But while there have been widespread efforts over the past generation to promote and celebrate ethnic and racial diversity — everything from “Sesame Street” to multicultural studies to work force sensitivity training — the one topic that has often been kept off the table is faith. Americans have grown more comfortable talking about race, ethnicity, gender and sexual orientation, but not faith. It’s too personal, too divisive, too explosive. How do you conduct a productive conversation among people whose cherished beliefs — exclusive God-given truths — cannot be reconciled?
That’s a process that a Chicago-based organization called the Interfaith Youth Core (IFYC) has refined into something between an art and a science, demonstrating how to bring college students together across faith and belief lines so that they develop greater respect, comfort and appreciation for one another and their traditions.
from Huffngton Post
The Rev. Dr. Martin Luther King, Jr. was many things to many people, yet central to his identity was his role as a Christian pastor and religious leader.
Rev. King practiced his faith in a way that was both personal and public, pious and prophetic, and his commitment to pluralism and justice has influenced a generation of religious leaders from all faiths.HuffPost Religion is proud to celebrate Martin Luther King, Jr. Day by offering these testimonies from Christian, Jewish, Muslim, Hindu and Buddhists religious leaders on MLK’s influence upon them, and how he might influence all of us as well.
Read articles by:
Roshi Joan Halifax
Rabbi Brad Hirschfield
Rev. Dr. Joan Brown Campbell
Imam Mohamed Magid
Bishop T.D. Jakes
This program airs throughout December and will be online after Dec 18.
FINDING COMMON GROUND: TODAY’S INTERFAITH MOVEMENT looks at how the interfaith movement has evolved over the years.
The program visits with Rev. Dirk Ficca, Executive Director of the Chicago-based Council for a Parliament of the World’s Religions. The Parliament hosts the world’s largest interreligious gathering, meeting every five years in a different part of the world. People of every faith are invited to share their religious identities, dialogue and voice their hopes and concerns for the future.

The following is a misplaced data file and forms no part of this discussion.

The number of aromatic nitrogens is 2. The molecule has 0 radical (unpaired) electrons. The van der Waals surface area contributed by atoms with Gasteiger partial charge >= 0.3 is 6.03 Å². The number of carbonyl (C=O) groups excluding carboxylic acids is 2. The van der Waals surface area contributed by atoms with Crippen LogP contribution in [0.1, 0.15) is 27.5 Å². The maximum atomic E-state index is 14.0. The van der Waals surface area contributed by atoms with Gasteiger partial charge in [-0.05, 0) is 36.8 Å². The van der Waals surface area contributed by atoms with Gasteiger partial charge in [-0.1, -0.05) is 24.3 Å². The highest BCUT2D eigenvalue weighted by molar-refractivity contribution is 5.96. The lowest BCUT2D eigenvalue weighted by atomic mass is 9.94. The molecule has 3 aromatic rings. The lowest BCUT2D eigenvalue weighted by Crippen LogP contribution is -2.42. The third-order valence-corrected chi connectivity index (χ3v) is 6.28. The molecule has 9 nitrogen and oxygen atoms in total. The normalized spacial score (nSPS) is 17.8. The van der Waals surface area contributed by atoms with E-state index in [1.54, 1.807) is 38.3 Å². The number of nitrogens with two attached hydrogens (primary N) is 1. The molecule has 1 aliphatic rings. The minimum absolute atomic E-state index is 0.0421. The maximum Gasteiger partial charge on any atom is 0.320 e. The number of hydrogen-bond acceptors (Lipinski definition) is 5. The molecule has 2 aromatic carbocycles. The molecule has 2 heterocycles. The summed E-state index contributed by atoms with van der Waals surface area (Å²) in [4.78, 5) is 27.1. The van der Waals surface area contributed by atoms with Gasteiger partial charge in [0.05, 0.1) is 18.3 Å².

One of the most interesting things about the modern interfaith movement, according to Rev. Ficca, is that cooperation among people of different faiths is more mainstream than ever. He says, “For me, it’s when a local imam and rabbi and Catholic priest in Downers Grove meet every Thursday for lunch and talk about how to get their three communities to know each other, and somehow replicating that all over the United States, all over the world. That’s where I put my hope.”
We also hear from Dr. Eboo Patel, founder and president of the Interfaith Youth Core (IFYC) based in Chicago, Ill. This nonprofit organization was founded in 2002, based on the idea that the most powerful common ground between all faith traditions is the inspiration to serve others. Dr. Patel and his organization are working with the youth of today as a means to thwart religious extremism and encourage interfaith understanding and leadership. “I think the world looks different,” Dr. Patel says, “if America’s college campuses become models of interfaith cooperation and graduate a critical mass of interfaith leaders.”
When the White House announced the President’s Interfaith and Community Service Campus Challenge in March of this year, IFYC worked as an advisor and partnered to craft the nationwide program.